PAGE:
Hannover/Berlin (dpa) – His trademark was meditative acoustic sphere carpets that called for mental cinematography of science fiction or just staring into a lava lamp.
German electronics pioneer Klaus Schulze worked to the end on such sprawling and hypnotic installations with titles like “Osiris” or “Breath of Life”, which actually have no beginning and no end and for that reason were so fascinating.
A few weeks before the release of the new album, Schulze passed away at the age of 74 after a career spanning nearly 50 years. The internationally influential musician’s death Tuesday night came “after a long struggle with illness, but surprisingly and unexpectedly,” his son Maximilian Schulz and Frank Ohl, director of record label SPV, announced on Wednesday. Schulz was a “man of conviction” and an “exceptional talent”. SPV has worked with him for many years, and the new album “Deus Arrakis” was announced on June 10. “This news hits us all hard,” Uhl said.
If the power plant, the new can! The main bands were at first the satirical “Krautrock”, then Klaus Schulz was probably the most important solo musician. “In the early 1970s, an electronic lone wolf in Berlin made spherical sounds from the then highly complex Moogs. Rolling Stone recently wrote a tribute to this type of electric toy.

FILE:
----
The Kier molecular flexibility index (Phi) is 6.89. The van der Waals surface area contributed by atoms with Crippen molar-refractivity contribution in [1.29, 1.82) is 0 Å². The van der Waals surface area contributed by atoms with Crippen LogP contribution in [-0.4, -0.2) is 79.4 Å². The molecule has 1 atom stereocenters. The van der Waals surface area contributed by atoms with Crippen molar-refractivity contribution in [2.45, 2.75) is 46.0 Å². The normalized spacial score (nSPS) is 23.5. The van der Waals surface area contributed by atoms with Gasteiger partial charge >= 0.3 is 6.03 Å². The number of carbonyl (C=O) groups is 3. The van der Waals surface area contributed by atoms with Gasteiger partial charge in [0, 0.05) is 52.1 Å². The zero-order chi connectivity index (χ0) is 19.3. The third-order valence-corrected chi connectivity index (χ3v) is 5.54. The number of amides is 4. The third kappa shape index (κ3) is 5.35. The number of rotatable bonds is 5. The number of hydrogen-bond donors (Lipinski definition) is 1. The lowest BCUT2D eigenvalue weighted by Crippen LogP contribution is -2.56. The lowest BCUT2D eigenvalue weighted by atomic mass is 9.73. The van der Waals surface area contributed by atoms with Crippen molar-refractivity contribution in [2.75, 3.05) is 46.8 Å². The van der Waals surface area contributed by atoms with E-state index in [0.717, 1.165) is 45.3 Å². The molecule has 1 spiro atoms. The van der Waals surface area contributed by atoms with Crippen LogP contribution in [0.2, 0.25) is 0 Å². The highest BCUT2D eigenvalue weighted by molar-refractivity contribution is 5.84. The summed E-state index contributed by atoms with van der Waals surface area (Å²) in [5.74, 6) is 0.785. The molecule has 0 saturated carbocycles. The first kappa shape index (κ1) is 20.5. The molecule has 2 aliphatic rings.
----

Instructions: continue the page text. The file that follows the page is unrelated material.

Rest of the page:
One of the founders of the “Berlin School”
Schulze was first known as the drummer for Edgar Froese’s Tangerine Dream, which inspired David Bowie, among others, in the mid-1970s, and as a member of Ash Ra Tempel. He was one of the founders of the avant-garde “Berlin School” with its repetitive and loud vocal structures that transcend regular pop music. Schulze played live on his own keyboard and castle music, but he also loved to dedicate himself to filming music.
The Berlin native “impressively influenced all styles that emerged from electronic music,” from ocean to techno, his brand asserted. “Many of the world’s top DJs affectionately call him ‘the godfather of techno’. From his debut single ‘Ehrlicht’ (1972) to lead works ‘Timwind’ (1975) and ‘Mirage’ (1977) to more recent albums with singer Lisa Gerrard and current singer. “Deus Arrakis” spans an arc of about 50 Schulze cylinder records.
The perfect Schulz produced
In 1978 he founded Innovative Communication and produced, among other things, the successful Neue Deutsche Welle band Ideal, and in the 1980s there was a co-production with the pop group Alphaville. The unique “Joe Schulze” was also transferred to his productions under the pseudonym Richard and Infred, to the soundtrack and collaborations with artists such as Arthur Brown, Michael Sheriff and Hans Zimmer.
Oscar-winner Zimmer (“Dion”) praised in December last year, “Klaus Schulze’s music has never been more important than it is now.” “More than ever, Klaus’ work represents the perfect balance between spirit and technology. Electrons as ambassadors for romance. Master…”
Schultz was married, with two sons and four grandchildren. On Wednesday, she said the farewell should take place in the immediate family circle. He explicitly wished that – his music is important, and his person is not. About the new 70-minute work “Deus Arrakis” – again recorded at Schulze’s studio in the Lüneburg Heath – he himself said that it was based on Frank Herbert’s famous “Dune” material and was ultimately a tribute “in the broadest sense to this great work, the gift of life”.